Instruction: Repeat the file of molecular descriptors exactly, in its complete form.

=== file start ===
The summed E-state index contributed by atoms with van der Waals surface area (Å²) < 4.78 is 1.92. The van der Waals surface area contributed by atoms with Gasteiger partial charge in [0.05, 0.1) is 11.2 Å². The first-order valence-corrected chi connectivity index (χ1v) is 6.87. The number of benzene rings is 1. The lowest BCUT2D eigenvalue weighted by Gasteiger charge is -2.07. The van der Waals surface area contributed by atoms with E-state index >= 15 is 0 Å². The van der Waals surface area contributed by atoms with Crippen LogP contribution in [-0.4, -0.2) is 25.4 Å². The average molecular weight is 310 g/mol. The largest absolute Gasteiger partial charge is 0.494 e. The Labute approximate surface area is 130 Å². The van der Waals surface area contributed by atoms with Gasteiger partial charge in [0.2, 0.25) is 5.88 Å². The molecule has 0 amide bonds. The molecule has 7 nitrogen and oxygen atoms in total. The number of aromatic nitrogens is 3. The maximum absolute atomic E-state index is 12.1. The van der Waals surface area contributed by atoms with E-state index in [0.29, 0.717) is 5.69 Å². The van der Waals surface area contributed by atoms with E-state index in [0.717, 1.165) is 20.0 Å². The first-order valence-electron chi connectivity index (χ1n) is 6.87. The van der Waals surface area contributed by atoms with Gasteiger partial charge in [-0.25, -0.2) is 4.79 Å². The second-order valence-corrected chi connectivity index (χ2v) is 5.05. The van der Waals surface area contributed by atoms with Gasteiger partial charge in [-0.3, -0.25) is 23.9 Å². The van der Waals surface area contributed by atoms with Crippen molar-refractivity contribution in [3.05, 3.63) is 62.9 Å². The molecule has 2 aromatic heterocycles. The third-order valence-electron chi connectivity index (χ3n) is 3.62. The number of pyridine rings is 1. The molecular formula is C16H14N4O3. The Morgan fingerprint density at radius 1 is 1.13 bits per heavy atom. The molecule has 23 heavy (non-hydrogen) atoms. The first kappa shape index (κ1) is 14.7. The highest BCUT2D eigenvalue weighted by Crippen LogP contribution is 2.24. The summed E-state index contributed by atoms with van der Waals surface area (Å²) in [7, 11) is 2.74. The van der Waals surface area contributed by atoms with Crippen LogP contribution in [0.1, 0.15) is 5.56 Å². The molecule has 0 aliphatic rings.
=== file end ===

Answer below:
The summed E-state index contributed by atoms with van der Waals surface area (Å²) < 4.78 is 1.92. The van der Waals surface area contributed by atoms with Gasteiger partial charge in [0.05, 0.1) is 11.2 Å². The first-order valence-corrected chi connectivity index (χ1v) is 6.87. The number of benzene rings is 1. The lowest BCUT2D eigenvalue weighted by Gasteiger charge is -2.07. The van der Waals surface area contributed by atoms with E-state index >= 15 is 0 Å². The van der Waals surface area contributed by atoms with Crippen LogP contribution in [-0.4, -0.2) is 25.4 Å². The average molecular weight is 310 g/mol. The largest absolute Gasteiger partial charge is 0.494 e. The Labute approximate surface area is 130 Å². The van der Waals surface area contributed by atoms with Gasteiger partial charge in [0.2, 0.25) is 5.88 Å². The molecule has 0 amide bonds. The molecule has 7 nitrogen and oxygen atoms in total. The number of aromatic nitrogens is 3. The maximum absolute atomic E-state index is 12.1. The van der Waals surface area contributed by atoms with E-state index in [0.29, 0.717) is 5.69 Å². The van der Waals surface area contributed by atoms with E-state index in [0.717, 1.165) is 20.0 Å². The first-order valence-electron chi connectivity index (χ1n) is 6.87. The van der Waals surface area contributed by atoms with Gasteiger partial charge in [-0.25, -0.2) is 4.79 Å². The second-order valence-corrected chi connectivity index (χ2v) is 5.05. The van der Waals surface area contributed by atoms with Gasteiger partial charge in [-0.3, -0.25) is 23.9 Å². The van der Waals surface area contributed by atoms with Crippen molar-refractivity contribution in [3.05, 3.63) is 62.9 Å². The molecule has 2 aromatic heterocycles. The third-order valence-electron chi connectivity index (χ3n) is 3.62. The number of pyridine rings is 1. The molecular formula is C16H14N4O3. The Morgan fingerprint density at radius 1 is 1.13 bits per heavy atom. The molecule has 23 heavy (non-hydrogen) atoms. The first kappa shape index (κ1) is 14.7. The highest BCUT2D eigenvalue weighted by Crippen LogP contribution is 2.24. The summed E-state index contributed by atoms with van der Waals surface area (Å²) in [7, 11) is 2.74. The van der Waals surface area contributed by atoms with Crippen LogP contribution in [0.1, 0.15) is 5.56 Å². The molecule has 0 aliphatic rings.